Tomorrow when I go back to school, I probably will not be jumping on top of desks, but I will definitely be making more of an effort to reach and engage my kids through songs, physical activity, and high expectations!

Thank you Mr. Clark!

For more information visit

Wednesday, September 25, 2013

International Peace Day

We celebrated International Peace Day with a few books and writing activities.
First, we read Todd Parr's The Peace Book and wrote in our writing journals about what peace means to us.

I also write in a journal while the students write. One of the ways I bring peace and calmness to my classroom is by doing mindful breathing. We take time to stop, listen, breath, and smile. It is amazing how this can settle a busy classroom in just a few short minutes. My journal entry is about the 4x4 breathing activity that our principal has us do during morning announcements.  I also drew a picture in the style of Todd Parr.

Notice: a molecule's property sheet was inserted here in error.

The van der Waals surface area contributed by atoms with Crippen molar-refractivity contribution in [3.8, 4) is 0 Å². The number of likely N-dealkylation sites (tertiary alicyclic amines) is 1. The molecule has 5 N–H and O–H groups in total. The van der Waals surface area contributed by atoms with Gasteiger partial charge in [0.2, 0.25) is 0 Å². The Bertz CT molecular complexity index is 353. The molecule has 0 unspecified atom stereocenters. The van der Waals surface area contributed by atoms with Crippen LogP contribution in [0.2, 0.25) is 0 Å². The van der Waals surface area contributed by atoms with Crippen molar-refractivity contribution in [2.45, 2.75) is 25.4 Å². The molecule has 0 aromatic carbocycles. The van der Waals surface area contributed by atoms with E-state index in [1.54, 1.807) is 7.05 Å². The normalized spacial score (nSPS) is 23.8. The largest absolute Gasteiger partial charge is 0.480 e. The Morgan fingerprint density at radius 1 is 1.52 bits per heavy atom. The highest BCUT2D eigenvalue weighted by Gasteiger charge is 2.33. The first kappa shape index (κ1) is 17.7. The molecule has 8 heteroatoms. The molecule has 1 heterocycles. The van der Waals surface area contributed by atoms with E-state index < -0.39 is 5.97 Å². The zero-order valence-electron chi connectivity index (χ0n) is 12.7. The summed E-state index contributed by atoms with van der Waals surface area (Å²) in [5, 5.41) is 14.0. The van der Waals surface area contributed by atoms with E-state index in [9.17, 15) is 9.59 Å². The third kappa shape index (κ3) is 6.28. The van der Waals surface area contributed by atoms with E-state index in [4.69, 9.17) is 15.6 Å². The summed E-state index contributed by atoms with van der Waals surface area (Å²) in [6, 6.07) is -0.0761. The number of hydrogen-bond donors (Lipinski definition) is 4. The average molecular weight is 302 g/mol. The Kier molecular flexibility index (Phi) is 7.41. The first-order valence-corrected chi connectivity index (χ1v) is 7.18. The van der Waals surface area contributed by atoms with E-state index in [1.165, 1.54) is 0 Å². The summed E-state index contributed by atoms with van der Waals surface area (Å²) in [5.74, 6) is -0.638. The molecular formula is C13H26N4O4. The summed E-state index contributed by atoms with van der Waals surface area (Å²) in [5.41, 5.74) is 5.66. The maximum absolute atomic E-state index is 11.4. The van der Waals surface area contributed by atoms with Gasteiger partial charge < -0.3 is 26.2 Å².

Next, our counselor visited and read How Full is Your Bucket? by Tom Rath and Mary Reckmeyer. 

The students spent time writing notes on paper "drops" to their friends, teachers, and staff. It is so fun to see their faces light up when they receive a drop. It is also nice to see how excited they are about giving the drops with kind words and encouragement. I have set up a basket and a stack of drops in a central location in my room and have designated our morning settling-in time as the time they write and deliver drops. I am planning to keep this a positive, ongoing activity in my classroom.

We have taped baggies to our desks for easy delivery and storage of our drops!

Low Tech and High Tech Dot Days